As I watched, it occurred to me how incredible it was that around 150 (though some people estimated 300) people had come together to try and see justice done. I admired their unity, and the sense of community was unquestionably strong. I wondered if two of my children had died in similar circumstances, would even five people bother to rally around me for justice. 

As the protest officially ended, what had actually happened started to be analysed. Some publications changed the headlines of their stories. The media stopped using the word "riot" on Twitter, and Police made some statements. 

It appeared that the entrance doors to the courthouse had been damaged as the crowd moved forward, and a man was to be charged over breaking a window. But it was certainly not an "out of control" riot. 

It is true that the Police did receive a large amount of verbal abuse. And sadly someone started a false rumour that the accused was related to a former Mayor of Geraldton. The family of the former Mayor asked us to clarify to the community that it was not true, holding serious safety concerns. Many people told us that should have been irrelevant anyway, and they have a good point.

The organiser of the rally spoke with me during some of the protest speeches and said she and the protesters are unhappy with the system, but hold nothing against any individuals in the community or even individual members of the police force. She even explained one of her own relatives was a police officer in Geraldton. Her calmness and professionalism was evident, as was her desire to see the rally remain peaceful.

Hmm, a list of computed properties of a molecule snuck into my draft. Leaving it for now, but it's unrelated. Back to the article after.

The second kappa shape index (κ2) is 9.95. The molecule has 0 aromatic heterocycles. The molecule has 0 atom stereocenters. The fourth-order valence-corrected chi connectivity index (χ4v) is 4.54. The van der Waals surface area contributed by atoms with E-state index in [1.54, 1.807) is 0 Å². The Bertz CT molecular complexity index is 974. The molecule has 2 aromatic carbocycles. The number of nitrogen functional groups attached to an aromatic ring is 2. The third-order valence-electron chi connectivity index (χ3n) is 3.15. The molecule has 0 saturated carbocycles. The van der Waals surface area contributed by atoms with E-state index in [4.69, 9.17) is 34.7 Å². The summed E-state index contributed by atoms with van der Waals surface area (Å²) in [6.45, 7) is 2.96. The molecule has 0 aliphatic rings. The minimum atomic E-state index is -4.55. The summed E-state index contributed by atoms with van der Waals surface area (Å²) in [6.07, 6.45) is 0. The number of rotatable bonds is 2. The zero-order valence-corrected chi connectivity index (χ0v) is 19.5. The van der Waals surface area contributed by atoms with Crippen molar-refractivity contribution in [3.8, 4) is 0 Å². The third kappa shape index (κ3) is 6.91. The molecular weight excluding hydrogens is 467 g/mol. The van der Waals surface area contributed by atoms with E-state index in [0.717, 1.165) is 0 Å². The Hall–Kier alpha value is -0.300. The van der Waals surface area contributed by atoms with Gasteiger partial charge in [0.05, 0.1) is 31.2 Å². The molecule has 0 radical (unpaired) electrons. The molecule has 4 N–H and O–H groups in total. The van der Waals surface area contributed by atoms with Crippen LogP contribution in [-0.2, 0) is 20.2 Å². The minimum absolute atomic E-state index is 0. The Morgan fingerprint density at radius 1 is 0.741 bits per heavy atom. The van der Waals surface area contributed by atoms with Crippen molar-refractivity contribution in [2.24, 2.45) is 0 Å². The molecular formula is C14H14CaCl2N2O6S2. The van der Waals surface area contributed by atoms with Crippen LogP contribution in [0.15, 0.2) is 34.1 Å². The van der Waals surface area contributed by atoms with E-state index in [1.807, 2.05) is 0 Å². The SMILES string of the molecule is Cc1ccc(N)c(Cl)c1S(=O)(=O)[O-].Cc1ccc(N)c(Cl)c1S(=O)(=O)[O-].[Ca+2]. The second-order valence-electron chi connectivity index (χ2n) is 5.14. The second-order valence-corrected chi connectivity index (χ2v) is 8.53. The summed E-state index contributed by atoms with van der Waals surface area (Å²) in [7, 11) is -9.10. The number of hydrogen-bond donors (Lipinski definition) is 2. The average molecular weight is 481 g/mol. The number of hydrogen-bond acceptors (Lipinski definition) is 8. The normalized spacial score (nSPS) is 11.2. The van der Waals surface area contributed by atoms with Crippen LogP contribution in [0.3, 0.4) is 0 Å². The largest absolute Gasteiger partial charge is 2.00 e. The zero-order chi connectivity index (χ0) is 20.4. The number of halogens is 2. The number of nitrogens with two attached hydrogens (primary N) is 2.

The Police conducted themselves beyond reproach the entire day. They took the abuse without blinking or retaliating, seeming to understand how upset everyone was and not taking anything personal. 

News emerged from the court proceedings.  

GWN7 reported that the police said the initial charges were actually wrong, caused by an admin error.  

The man accused had his charges changed to the more serious "failing to render assistance when death was caused", and "failing to report an accident causing death". He has also been charged with drink driving. 

The new charges carry a more serious penalty. If found guilty of all three, he could face more than 30 years behind bars.  

He did not enter a plea, and was released on bail to reappear in court next month.  

The entire incident is such a sad event for the Geraldton community to go through. But the last thing the family of the victims want is to feel as though the entire situation is being swept under the carpet. 

Anyone deserves the chance to protest peacefully if they believe they see a lack of justice, and while perhaps at times emotions boiled over, I saw no violence toward any persons and I felt safe being there.